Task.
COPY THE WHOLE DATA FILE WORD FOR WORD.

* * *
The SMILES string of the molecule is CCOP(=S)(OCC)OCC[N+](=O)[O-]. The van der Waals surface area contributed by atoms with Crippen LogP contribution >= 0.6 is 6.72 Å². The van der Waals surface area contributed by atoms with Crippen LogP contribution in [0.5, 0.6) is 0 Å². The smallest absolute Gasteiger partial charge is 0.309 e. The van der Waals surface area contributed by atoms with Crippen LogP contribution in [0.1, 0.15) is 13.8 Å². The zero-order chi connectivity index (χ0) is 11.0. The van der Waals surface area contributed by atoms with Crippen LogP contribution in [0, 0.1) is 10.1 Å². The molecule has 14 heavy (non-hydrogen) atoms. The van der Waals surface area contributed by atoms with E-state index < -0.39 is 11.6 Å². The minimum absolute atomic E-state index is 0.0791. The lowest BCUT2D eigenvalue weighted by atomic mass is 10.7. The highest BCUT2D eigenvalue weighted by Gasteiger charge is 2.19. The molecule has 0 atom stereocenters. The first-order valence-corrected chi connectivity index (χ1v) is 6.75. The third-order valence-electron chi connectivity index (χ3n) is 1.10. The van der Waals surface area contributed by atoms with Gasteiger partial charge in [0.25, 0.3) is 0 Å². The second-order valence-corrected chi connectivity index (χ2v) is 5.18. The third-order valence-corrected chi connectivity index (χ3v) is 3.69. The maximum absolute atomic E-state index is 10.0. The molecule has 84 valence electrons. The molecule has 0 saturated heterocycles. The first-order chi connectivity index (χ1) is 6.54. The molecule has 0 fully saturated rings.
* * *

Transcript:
The SMILES string of the molecule is CCOP(=S)(OCC)OCC[N+](=O)[O-]. The van der Waals surface area contributed by atoms with Crippen LogP contribution >= 0.6 is 6.72 Å². The van der Waals surface area contributed by atoms with Crippen LogP contribution in [0.5, 0.6) is 0 Å². The smallest absolute Gasteiger partial charge is 0.309 e. The van der Waals surface area contributed by atoms with Crippen LogP contribution in [0.1, 0.15) is 13.8 Å². The zero-order chi connectivity index (χ0) is 11.0. The van der Waals surface area contributed by atoms with Crippen LogP contribution in [0, 0.1) is 10.1 Å². The molecule has 14 heavy (non-hydrogen) atoms. The van der Waals surface area contributed by atoms with E-state index < -0.39 is 11.6 Å². The minimum absolute atomic E-state index is 0.0791. The lowest BCUT2D eigenvalue weighted by atomic mass is 10.7. The highest BCUT2D eigenvalue weighted by Gasteiger charge is 2.19. The molecule has 0 atom stereocenters. The first-order valence-corrected chi connectivity index (χ1v) is 6.75. The third-order valence-electron chi connectivity index (χ3n) is 1.10. The van der Waals surface area contributed by atoms with Gasteiger partial charge in [0.25, 0.3) is 0 Å². The second-order valence-corrected chi connectivity index (χ2v) is 5.18. The third-order valence-corrected chi connectivity index (χ3v) is 3.69. The maximum absolute atomic E-state index is 10.0. The molecule has 84 valence electrons. The molecule has 0 saturated heterocycles. The first-order chi connectivity index (χ1) is 6.54. The molecule has 0 fully saturated rings.